brain metastases; chemokines; CXCL12; CXCR4; lung cancer; metastasis
Focal ground-glass opacity on computed tomography suggests several disorders including inflammatory disease, fibrosis, or a primary lung neoplastic lesion, metastatic lung tumor.
The case of a 55-year-old female presenting with adenocarcinoma of the lung is herein reported. Computed tomography of the chest revealed a primary mass lesion in the upper lobe of the right lung and multiple metastases presenting as ground-glass opacities. Macroscopic metastases were observed in the bone, the hilar and mediastinal lymph nodes, and another lobe. This case was advanced lung cancer. We assumed that the multiple ground-glass opacity lesions were metastasis in the lungs. Chest CT revealed a partial response of the primary site and the multiple ground-glass opacities after systemic chemotherapy.
A metastatic lung tumor showing ground-glass opacity is uncommon. It is quite difficult to distinguish between multiple primary lung cancers and intrapulmonary metastasis when patients present with multiple lung nodules. A lot of clinical information is therefore required to make an accurate diagnosis in such cases.
Angiogenesis and post-natal vasculogenesis are two processes involved in the formation of new vessels, and both are essential for tumour growth and metastases. We isolated endothelial cells from human blood mononuclear cells by selective culture. These blood outgrowth cells expressed endothelial cell markers and responded correctly to functional assays. To evaluate the potential of blood outgrowth endothelial cells (BOECs) to construct functional vessels in vivo, NOD-SCID mice were implanted with Lewis lung carcinoma cells subcutaneously (s.c.). Blood outgrowth endothelial cells were then injected through the tail vein. Initial distribution of these cells occurred throughout the lung, liver, spleen, and tumour vessels, but they were only found in the spleen, liver, and tumour tissue 48 h after injection. By day 24, they were mainly found in the tumour vasculature. Tumour vessel counts were also increased in mice receiving BOEC injections as compared to saline injections. We engineered BOECs to deliver an angiogenic inhibitor directly to tumour endothelium by transducing them with the gene for human endostatin. These cells maintained an endothelial phenotype and decreased tumour vascularisation and tumour volume in mice. We conclude that BOECs have the potential for tumour-specific delivery of cancer gene therapy.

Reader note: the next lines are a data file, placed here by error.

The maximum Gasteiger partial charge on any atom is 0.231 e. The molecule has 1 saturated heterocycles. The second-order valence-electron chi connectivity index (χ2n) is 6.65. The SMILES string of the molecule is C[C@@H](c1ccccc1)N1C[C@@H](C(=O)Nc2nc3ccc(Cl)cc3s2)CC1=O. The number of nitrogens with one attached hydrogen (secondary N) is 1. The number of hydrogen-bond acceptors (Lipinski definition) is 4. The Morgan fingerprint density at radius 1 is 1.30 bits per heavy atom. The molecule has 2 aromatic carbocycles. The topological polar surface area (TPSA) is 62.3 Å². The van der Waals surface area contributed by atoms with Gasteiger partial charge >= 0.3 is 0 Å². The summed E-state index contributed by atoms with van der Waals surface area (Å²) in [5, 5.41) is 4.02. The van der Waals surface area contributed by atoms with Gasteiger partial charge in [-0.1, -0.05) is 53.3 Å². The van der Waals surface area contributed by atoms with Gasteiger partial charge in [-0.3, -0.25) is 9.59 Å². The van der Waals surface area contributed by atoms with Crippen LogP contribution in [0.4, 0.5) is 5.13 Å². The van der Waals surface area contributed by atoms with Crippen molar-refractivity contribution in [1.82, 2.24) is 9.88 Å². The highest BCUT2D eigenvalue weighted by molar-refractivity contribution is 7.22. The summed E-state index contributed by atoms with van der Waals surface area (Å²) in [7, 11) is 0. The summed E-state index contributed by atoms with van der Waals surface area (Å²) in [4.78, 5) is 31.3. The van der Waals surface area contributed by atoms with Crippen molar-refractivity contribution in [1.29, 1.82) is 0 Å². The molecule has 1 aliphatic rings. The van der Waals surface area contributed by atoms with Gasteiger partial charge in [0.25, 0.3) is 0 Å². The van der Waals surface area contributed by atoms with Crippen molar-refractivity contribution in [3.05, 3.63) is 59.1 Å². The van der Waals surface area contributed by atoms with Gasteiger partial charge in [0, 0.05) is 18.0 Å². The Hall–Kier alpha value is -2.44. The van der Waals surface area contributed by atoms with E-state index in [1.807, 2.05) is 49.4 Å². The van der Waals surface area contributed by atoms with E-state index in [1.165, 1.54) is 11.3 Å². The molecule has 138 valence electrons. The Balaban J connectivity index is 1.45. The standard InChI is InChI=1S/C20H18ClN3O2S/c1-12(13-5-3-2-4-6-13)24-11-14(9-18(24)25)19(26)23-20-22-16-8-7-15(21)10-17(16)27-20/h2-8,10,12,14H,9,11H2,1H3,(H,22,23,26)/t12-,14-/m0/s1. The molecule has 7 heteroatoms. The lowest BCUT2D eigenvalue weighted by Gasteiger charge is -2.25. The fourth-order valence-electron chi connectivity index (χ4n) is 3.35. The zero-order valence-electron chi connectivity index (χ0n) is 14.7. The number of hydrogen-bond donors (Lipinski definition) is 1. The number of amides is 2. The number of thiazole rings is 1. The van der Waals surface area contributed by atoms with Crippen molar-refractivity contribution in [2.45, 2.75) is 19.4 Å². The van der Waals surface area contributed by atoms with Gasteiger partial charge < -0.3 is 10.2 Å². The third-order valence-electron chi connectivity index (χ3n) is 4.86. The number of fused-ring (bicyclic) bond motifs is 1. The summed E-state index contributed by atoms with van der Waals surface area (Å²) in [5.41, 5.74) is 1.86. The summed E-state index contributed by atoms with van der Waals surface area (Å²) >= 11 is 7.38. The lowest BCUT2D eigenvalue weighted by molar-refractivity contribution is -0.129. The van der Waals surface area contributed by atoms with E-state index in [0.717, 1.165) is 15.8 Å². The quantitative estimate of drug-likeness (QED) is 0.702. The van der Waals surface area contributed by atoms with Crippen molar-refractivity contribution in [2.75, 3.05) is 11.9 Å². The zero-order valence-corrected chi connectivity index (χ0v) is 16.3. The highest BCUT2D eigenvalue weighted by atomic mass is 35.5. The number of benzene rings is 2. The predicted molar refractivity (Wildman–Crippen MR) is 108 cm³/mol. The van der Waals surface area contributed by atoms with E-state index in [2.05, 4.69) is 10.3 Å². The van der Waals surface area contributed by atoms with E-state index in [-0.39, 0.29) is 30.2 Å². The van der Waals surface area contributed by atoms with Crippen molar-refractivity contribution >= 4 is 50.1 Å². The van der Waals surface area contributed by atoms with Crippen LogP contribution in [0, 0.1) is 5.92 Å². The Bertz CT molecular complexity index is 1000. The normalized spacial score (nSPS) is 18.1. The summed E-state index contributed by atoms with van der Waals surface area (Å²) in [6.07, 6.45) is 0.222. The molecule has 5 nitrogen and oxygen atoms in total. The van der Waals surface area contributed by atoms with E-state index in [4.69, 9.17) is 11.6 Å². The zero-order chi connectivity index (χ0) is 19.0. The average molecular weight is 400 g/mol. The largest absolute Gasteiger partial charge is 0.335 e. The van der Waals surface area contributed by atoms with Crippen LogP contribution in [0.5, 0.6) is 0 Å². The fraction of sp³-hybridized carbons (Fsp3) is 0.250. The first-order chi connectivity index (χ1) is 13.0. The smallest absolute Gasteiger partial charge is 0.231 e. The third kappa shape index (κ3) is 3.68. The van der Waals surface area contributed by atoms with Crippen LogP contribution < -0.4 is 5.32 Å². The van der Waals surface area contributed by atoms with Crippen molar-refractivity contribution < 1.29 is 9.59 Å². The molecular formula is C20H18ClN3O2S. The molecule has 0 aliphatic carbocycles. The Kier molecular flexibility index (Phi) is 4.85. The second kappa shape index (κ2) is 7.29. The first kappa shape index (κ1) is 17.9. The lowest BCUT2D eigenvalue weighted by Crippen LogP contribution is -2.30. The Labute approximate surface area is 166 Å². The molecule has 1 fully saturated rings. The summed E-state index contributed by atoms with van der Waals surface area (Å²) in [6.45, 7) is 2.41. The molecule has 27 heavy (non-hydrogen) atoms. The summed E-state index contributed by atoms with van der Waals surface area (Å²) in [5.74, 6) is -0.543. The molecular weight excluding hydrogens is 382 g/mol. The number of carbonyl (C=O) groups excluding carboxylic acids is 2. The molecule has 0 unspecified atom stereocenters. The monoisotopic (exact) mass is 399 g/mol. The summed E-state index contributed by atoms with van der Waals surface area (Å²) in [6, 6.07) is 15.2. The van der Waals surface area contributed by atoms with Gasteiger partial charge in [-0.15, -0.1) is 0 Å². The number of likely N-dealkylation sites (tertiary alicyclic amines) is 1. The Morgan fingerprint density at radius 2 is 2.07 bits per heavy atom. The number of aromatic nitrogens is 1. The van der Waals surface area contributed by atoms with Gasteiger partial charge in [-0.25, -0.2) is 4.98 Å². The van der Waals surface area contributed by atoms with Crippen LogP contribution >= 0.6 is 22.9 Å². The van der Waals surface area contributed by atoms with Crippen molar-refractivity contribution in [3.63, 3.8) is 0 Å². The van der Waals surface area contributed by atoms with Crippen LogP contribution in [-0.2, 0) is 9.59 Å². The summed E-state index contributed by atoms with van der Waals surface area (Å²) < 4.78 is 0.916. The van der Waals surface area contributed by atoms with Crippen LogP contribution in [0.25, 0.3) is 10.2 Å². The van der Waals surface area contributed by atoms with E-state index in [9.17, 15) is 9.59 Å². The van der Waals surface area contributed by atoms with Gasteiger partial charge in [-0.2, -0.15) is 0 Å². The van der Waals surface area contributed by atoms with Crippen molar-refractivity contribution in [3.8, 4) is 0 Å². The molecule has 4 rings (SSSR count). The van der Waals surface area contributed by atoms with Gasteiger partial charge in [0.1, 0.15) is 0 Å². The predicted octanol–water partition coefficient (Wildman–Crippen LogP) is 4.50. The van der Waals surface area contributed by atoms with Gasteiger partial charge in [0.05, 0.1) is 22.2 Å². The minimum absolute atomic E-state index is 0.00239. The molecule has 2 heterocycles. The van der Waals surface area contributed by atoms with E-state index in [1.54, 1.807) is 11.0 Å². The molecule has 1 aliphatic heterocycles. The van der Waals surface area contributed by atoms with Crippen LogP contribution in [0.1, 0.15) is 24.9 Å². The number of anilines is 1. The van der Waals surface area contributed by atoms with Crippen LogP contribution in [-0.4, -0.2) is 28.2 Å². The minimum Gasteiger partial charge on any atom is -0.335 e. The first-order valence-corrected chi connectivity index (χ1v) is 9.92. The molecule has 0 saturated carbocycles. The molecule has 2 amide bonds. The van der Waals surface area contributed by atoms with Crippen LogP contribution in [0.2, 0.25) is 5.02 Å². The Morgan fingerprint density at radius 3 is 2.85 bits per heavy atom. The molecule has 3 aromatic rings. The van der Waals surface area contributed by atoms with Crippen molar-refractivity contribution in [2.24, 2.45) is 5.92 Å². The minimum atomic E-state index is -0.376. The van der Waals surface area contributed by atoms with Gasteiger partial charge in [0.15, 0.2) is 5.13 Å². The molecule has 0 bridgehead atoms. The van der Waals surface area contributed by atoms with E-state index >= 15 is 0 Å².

angiogenesis; postnatal vasculogenesis; tumour; blood outgrowth endothelial cell; gene therapy; endostatin
Epidemiological studies have shown that individuals who regularly consume NSAIDs have lower rates of mortality associated with colorectal cancer. Because COX-2 inhibitors prevent tumor growth through some mechanisms, we assessed the effect of JTE-522, a selective COX-2 inhibitor, on pulmonary metastases of colon cancer in a rat model.
A suspension of 5 × 106 RCN-9 (rat colon cancer cells) was injected into the tail vein of 24 anesthetized male F344/DuCrj rats. Oral JTE-522 (0, 3, 10, or 30 mg/kg/day) was administered from the day before RCN-9 injection until the end of the study. Twenty-four days later, the lungs were removed from sacrificed rats and weighed. Pulmonary metastatic tumors were microscopically evaluated in the largest cross sections. We also performed immunohistochemical staining for both COX-2 and VEGF.
JTE-522 dose-dependently decreased lung weight (p = 0.001) and the size of pulmonary metastatic tumors (p = 0.0002). However, the differences in the number of metastatic tumors among 4 groups were insignificant. Significant adverse effects of JTE-522 were undetectable. Immunohistochemical staining showed high levels of both COX-2 and VEGF in pulmonary metastatic tumors.